Warren Buffett has just sold $4 billion worth of shares in this American bank. Should we?
It's no secret that Berkshire Hathaway CEO Warren Buffett likes financial sector stocks. Of his current 49 holdings, financial sector stocks take up nearly a quarter of his portfolio. However, this share is smaller than it used to be, and mainly for two reasons. The first is Buffett's purchases of oil and gas companies over the past six months, and the second is the more than 60% reduction in his position in U.S. Bancorp stock, which for many years was one of Berkshire's largest positions. And it is this dramatic sale that we take a closer look at in this article.
The well-known investor's conglomerate has sold 84 million shares of parent company US Bank $USB+0.1% since June 30, according to a Securities and Exchange Commission filing on Thursday.
Buffett's company counts U.S. Bancorp among its largest holdings since 2007 and owned 145 million shares worth $8.1 billion at the beginning of January. It now holds only 53 million shares worth $2.4 billion, reflecting its share sales and a 22% decline in US Bancorp shares this year.
Before the sale, Berkshire's cost basis was $5.4 billion, or about $38 per share. US Bancorp shares traded around $45 per share between July 1 and October 31, when the vast majority of the sales occurred. So Berkshire probably made an 18% profit on its sales, or about $600 million.
Some of the sales likely took place in the third quarter of this year, as Berkshire sold $4.7 billion worth of banking, finance and insurance stocks in that period, according to recent results.
While Berkshire was a net buyer of stocks last quarter, it reduced several long-held positions. For example, earlier this month it revealed that it sold approximately $275 million worth of BYD stock between September 1 and November 1. It has thus reduced its stake in rival Tesla by 19%, or nearly $900 million, since July, after not touching the bet since 2008.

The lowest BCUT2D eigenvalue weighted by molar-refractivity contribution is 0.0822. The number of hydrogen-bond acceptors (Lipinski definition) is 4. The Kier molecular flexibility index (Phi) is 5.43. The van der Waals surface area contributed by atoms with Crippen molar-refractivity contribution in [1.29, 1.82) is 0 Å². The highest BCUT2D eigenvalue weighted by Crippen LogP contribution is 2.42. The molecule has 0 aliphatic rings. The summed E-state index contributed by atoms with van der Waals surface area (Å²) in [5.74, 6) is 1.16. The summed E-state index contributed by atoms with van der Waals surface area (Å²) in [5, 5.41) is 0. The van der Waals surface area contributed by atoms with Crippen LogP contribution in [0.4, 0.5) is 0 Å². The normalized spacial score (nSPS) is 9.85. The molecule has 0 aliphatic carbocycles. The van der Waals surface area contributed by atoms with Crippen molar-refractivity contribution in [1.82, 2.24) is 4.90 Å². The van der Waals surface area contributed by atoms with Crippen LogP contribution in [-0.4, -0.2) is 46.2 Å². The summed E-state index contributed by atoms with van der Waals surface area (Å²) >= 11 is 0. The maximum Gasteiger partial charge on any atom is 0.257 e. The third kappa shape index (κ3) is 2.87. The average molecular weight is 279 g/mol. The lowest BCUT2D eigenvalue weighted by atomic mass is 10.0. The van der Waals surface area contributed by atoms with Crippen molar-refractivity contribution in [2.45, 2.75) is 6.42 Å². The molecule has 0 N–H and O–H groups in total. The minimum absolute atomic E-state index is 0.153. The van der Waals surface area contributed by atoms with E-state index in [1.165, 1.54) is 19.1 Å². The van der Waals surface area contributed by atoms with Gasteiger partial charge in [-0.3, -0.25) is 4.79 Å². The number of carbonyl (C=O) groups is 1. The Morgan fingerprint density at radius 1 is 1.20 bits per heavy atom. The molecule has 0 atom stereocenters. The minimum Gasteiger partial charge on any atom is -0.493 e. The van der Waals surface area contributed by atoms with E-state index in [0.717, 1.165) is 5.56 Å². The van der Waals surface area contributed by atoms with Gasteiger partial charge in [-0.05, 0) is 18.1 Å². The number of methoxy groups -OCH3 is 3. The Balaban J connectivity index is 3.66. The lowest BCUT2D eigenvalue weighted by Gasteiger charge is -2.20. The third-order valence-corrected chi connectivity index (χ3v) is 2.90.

Buffett first bought USB in 2006
US Bancorp is one of the oldest holdings in Berkshire Hathaway's portfolio. Warren Buffett first bought shares of the country's largest regional lender in the first quarter of 2006. And while he's always been tight-lipped about USB's position, Buffett's actions over the past few quarters have suggested that something like this could be in sight.
After all, Buffett cut his stake in USB by 5%, or 6.6 million shares, in the second quarter of 2022. He also trimmed his stake in each of the first three quarters of 2021. The truth is that Buffett has been gradually reducing Berkshire Hathaway's exposure to USB. But those cuts were in sharp contrast to what he did with many other bank stocks.
Just in the nick of time, Berkshire Hathaway dumped what was left of its stake in Wells Fargo in the first quarter of 2022 and exited positions in JPMorgan Chase, Goldman Sachs, PNC Financial Services and Travelers over the past few years.
Of course, Warren Buffett is by no means done with big bank stocks. Bank of America is Berkshire Hathaway's second largest holding after Apple. The second-largest bank in the country by assets represents 10.3% of Berkshire's total portfolio value.
Berkshire Hathaway also owns 55.2 million shares in Citigroup, a position that Warren Buffett initiated in the first quarter of 2022. With 0.8% of the portfolio, Citigroup is one of Berkshire Hathaway's 15 largest investments.
Other financial sector stocks in Berkshire Hathaway's equity portfolio include American Express, Bank of New York Mellon, Mastercard, Visa and Ally Financial.
What it all means
The bottom line is that U.S. Bancorp stock has long lagged the market, so perhaps we shouldn't be too surprised that Warren Buffett decided it was time to dramatically lighten the position.
It's also fair to assume that this is not good news for USB stock. If Warren Buffett's recent history with big bank stocks offers any clue, Berkshire Hathaway may soon be selling even more USB stock.
DISCLAIMER: All information provided here is for informational purposes only and is in no way an investment recommendation. Always do your own analysis.